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  April 22, 2014

Ivy League Study: The General Public Has Virtually No Influence on Policy


Benjamin Page says that the analysis he conducted with Martin Giles of public opinion surveys and elite policy preferences of the last 20 years shows economic elites virtually determine governmental policy
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biography

Benjamin I. Page is the Gordon Scott Fulcher Professor of Decision Making at Northwestern University and an associate of the Institute of Policy Research. He has authored and co-authored a number of books and articles on American politics, including The Rational Public , Class War? , and The Foreign Policy Disconnect . His current research focuses on the political and social activity of wealthy Americans, including their philanthropy, political views, and political actions.


transcript

Ivy League Study: The General Public Has Virtually No Influence on PolicyANTON WORONCZUK, TRNN PRODUCER: Welcome to The Real News Network. I'm Anton Woronczuk in Baltimore.

A new study titled Testing Theories of American Politics: Elites, Interest Groups, and Average Citizens says what we've all long felt to be true: the rich and powerful have much greater influence than the rest of us. Political scientist Martin Gilens of Princeton University and Benjamin Page of Northwestern looked at about 1,800 survey questions of public opinion between 1981 and 2002, and they concluded, quote, economic elites and organized groups representing business interests have substantial independent impacts on U.S. government policy, while mass-based interest groups and average citizens have little or no independent influence.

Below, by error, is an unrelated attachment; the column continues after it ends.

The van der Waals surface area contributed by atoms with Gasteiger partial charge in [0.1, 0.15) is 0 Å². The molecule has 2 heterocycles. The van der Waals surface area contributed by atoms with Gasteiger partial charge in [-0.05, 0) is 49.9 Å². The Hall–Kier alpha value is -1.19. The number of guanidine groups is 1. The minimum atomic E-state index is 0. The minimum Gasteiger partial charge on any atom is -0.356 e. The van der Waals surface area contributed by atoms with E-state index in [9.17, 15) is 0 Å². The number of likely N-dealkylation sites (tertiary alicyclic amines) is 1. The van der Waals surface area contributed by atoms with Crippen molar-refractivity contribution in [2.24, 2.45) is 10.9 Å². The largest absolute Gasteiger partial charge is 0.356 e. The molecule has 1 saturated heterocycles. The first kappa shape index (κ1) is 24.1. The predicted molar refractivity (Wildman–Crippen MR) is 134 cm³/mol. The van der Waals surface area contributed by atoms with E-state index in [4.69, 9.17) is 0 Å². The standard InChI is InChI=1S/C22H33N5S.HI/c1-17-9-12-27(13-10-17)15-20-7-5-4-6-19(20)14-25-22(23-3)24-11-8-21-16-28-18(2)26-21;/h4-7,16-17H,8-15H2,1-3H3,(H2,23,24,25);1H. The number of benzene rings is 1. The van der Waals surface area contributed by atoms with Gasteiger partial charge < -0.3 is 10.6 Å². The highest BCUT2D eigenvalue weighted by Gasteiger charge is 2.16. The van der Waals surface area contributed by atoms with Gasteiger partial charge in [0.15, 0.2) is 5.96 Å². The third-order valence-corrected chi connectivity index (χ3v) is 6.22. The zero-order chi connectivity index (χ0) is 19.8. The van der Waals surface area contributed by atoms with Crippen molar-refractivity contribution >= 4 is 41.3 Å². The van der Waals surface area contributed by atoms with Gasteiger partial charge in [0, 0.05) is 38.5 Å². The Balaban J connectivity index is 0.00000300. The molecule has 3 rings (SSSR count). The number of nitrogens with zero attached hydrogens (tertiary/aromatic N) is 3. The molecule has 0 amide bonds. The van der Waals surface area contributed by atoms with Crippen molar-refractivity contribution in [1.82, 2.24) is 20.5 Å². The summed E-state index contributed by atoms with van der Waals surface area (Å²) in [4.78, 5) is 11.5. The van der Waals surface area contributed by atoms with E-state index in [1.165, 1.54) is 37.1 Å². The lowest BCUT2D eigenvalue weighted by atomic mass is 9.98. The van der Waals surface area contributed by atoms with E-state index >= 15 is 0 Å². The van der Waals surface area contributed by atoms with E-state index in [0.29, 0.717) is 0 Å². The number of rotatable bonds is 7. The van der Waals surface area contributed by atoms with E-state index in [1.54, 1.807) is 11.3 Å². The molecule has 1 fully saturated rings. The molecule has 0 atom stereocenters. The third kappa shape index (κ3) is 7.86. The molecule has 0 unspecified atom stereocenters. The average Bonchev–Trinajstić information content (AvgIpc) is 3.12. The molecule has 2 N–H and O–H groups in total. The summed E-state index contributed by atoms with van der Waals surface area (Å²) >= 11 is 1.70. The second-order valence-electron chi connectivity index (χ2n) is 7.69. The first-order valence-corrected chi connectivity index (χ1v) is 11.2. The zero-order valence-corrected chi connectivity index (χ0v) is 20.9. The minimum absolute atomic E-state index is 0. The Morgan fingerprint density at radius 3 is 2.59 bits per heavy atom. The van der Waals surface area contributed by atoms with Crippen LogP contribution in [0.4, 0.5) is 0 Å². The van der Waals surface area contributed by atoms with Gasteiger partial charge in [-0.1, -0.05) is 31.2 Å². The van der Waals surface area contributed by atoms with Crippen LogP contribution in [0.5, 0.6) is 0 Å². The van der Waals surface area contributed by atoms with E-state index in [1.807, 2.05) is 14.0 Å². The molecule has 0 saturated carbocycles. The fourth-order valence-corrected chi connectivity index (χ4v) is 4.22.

Now joining us to discuss the report is one of its authors, Benjamin Pages. Benjamin is a professor of political science at Northwestern University.

Thank you for joining us, Benjamin.

BENJAMIN PAGE, FULCHER PROF. OF DECISION MAKING, NORTHWESTERN UNIV.: Thank you.

WORONCZUK: So, Benjamin, tell us how you came to this conclusion. Tell us about the data that you looked at. And give us some concrete statistics to show that democracy gap between the public and the economic elites.

PAGE: Well, Marty Gilens and his people worked for about ten years to do this. It's a very difficult study. You described it a bit. It involved gathering a lot of information about public opinion, about what affluent people think, and about what interest groups stand for. And we then looked and how public policy came out on these 1,800 cases. And it turns out, if you wanted to predict it, the average citizen simply appeared to have no influence whatsoever, no measurable influence, but organized groups had quite a bit, and affluent citizens even more.

WORONCZUK: So you looked at about two decades' worth of surveys of public opinion. Do you see a change in influence of economic elites over that time? Or is it relatively constant? And also, do you see a change in the kinds of elites that have influence over policy?